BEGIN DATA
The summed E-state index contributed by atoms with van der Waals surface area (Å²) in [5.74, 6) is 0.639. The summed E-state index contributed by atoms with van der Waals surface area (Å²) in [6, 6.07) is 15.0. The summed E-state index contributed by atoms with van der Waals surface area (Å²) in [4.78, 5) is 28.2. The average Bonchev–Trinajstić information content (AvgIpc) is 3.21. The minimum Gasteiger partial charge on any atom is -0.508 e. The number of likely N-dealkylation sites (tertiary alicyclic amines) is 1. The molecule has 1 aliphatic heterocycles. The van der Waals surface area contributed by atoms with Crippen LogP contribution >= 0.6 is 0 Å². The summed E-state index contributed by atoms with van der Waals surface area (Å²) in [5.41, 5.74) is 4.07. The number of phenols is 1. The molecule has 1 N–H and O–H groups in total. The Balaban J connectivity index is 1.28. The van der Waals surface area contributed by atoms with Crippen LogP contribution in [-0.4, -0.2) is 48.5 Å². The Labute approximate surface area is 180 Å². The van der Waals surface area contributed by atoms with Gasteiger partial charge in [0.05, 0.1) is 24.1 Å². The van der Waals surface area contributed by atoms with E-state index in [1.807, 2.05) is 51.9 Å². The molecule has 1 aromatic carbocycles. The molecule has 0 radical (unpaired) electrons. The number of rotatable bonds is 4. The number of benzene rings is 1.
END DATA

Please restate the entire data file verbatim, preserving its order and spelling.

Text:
The summed E-state index contributed by atoms with van der Waals surface area (Å²) in [5.74, 6) is 0.639. The summed E-state index contributed by atoms with van der Waals surface area (Å²) in [6, 6.07) is 15.0. The summed E-state index contributed by atoms with van der Waals surface area (Å²) in [4.78, 5) is 28.2. The average Bonchev–Trinajstić information content (AvgIpc) is 3.21. The minimum Gasteiger partial charge on any atom is -0.508 e. The number of likely N-dealkylation sites (tertiary alicyclic amines) is 1. The molecule has 1 aliphatic heterocycles. The van der Waals surface area contributed by atoms with Crippen LogP contribution >= 0.6 is 0 Å². The summed E-state index contributed by atoms with van der Waals surface area (Å²) in [5.41, 5.74) is 4.07. The number of phenols is 1. The molecule has 1 N–H and O–H groups in total. The Balaban J connectivity index is 1.28. The van der Waals surface area contributed by atoms with Crippen LogP contribution in [-0.4, -0.2) is 48.5 Å². The Labute approximate surface area is 180 Å². The van der Waals surface area contributed by atoms with Gasteiger partial charge in [0.05, 0.1) is 24.1 Å². The van der Waals surface area contributed by atoms with E-state index in [1.807, 2.05) is 51.9 Å². The molecule has 1 aromatic carbocycles. The molecule has 0 radical (unpaired) electrons. The number of rotatable bonds is 4. The number of benzene rings is 1.